Attended one-day symposium at the Royal Society sponsored by the RAEng and UCL CEE, Inclusive Engineering Education Symposium
Second Nathu Puri Institute Thought Leadership Event at 6-9 Carlton House Terrace, London SW1Y 5AG
Attended two-day 7th International Symposium of Engineering Education (ISEE 2018), hosted by UCL
UCL day-long Researcher Development Workshop, Storytelling Skills for Teachers and Presenters
UCL Arena training for fellowship applicants at principal level, PFHEA Lunch session
Attended five-day conference of the European Society for Engineering Education (SEFI 2018) in Copenhagen
Attended three-day International Conference on Interactive Collaborative Learning (ICL 2018) plus events of the International Conference on Engineering Pedagogy (IGIP 2018) in Kos Island, Greece
UCL online training module and certificate earned in GDPR
SRHE day-long workshop, IS THERE (STILL) ROOM FOR EDUCATION IN THE CONTEMPORARY UNIVERSITY? Exploring policy, research and practice through the lens of professional education. Seminar 3
Lecture organized by the Irish Fulbright Commission, Creative Minds: In Conversation with a NASA Astronaut
TU Dublin (formerly DIT) online training module and certificate earned in GDPR
TU Dublin 2.5-hour workshop by Dr. Bill Williams, Getting published in engineering education research journals
Attended half-day IEP Research Away (Half) Day
Attended three-day Society for Research in Higher Education conference (SRHE 2018) in Newport, Wales
Exploring Athens between conferences
Research skills development activities
Second supervisor for one PhD student at LSBU, Thomas Empson, meeting with him and the primary supervisor Professor Sushma Patel bi-monthly. Successfully guided him through (1) REES2 submission and panel interview gaining university permission to proceed, (2) ethics approval process, and (3) submission of abstract to EPDE conference that was accepted for development into a full paper.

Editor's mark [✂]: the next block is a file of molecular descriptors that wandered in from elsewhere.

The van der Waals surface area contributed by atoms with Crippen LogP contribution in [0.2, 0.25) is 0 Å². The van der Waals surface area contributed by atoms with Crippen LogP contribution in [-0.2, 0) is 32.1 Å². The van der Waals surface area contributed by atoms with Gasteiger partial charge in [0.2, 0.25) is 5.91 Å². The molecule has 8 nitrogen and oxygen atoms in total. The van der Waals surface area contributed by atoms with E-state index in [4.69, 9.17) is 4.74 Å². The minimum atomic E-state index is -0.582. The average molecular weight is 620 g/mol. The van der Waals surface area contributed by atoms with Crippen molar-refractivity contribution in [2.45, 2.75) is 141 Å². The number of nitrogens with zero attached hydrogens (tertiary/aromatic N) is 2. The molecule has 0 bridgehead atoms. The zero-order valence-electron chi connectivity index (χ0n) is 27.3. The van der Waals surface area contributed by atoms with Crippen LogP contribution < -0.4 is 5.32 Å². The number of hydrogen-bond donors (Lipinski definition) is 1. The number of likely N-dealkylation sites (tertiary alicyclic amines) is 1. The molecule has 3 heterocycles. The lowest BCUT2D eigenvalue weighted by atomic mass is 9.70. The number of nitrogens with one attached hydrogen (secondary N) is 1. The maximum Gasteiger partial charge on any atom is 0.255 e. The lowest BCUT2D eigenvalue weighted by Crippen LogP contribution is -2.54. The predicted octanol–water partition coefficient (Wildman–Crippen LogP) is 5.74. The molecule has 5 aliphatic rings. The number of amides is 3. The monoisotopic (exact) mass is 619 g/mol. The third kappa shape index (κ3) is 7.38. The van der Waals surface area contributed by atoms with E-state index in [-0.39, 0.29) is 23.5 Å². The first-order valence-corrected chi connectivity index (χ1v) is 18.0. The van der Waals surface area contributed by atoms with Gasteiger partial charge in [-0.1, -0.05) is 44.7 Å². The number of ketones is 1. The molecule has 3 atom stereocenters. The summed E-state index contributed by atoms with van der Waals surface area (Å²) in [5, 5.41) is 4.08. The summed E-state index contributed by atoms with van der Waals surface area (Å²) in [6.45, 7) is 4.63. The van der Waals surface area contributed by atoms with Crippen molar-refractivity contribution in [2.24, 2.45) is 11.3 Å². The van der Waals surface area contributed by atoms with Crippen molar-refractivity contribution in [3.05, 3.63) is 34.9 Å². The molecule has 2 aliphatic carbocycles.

Co-supervising one PhD student at TU Dublin, Una Beagon.
Supervised a group of students in The Civil Service Graduate Development Programme 2017-18 in Ireland in conducting a policy-related research project.
International Leadership Appointments in EER
Appointed Associate Editor for the journal IEEE Transactions on Education. In addition to organizing the two special focus issues listed under WP3, I also provided advice to the Editor in Chief at the desk review stage, managed the review of multiple manuscripts, gave input into operational changes, and review manuscripts nominated for Best Paper.
Appointed to and served on the Editorial Board of the European Journal of Engineering Education.
Appointed to and serve as Governing Board member, global Research on Engineering Education Network (REEN) and providing leadership on the sub-committee for recruitment and selection of upcoming conference hosts.
Appointed to the organizing group of the new Irish Chapter of the Marie Curie Alumni Association (MCAA). Joined international MCAA organization and both the Irish and UK chapters.
Appointed to the SEFI Working Group on Engineering Education Research.
Provided leadership to the Nathu Puri Institute at the London South Bank University as a think-tank member (2018) and by serving on the interview panel for the new director of the Institute.
Appointed as Visiting Professor at London South Bank University.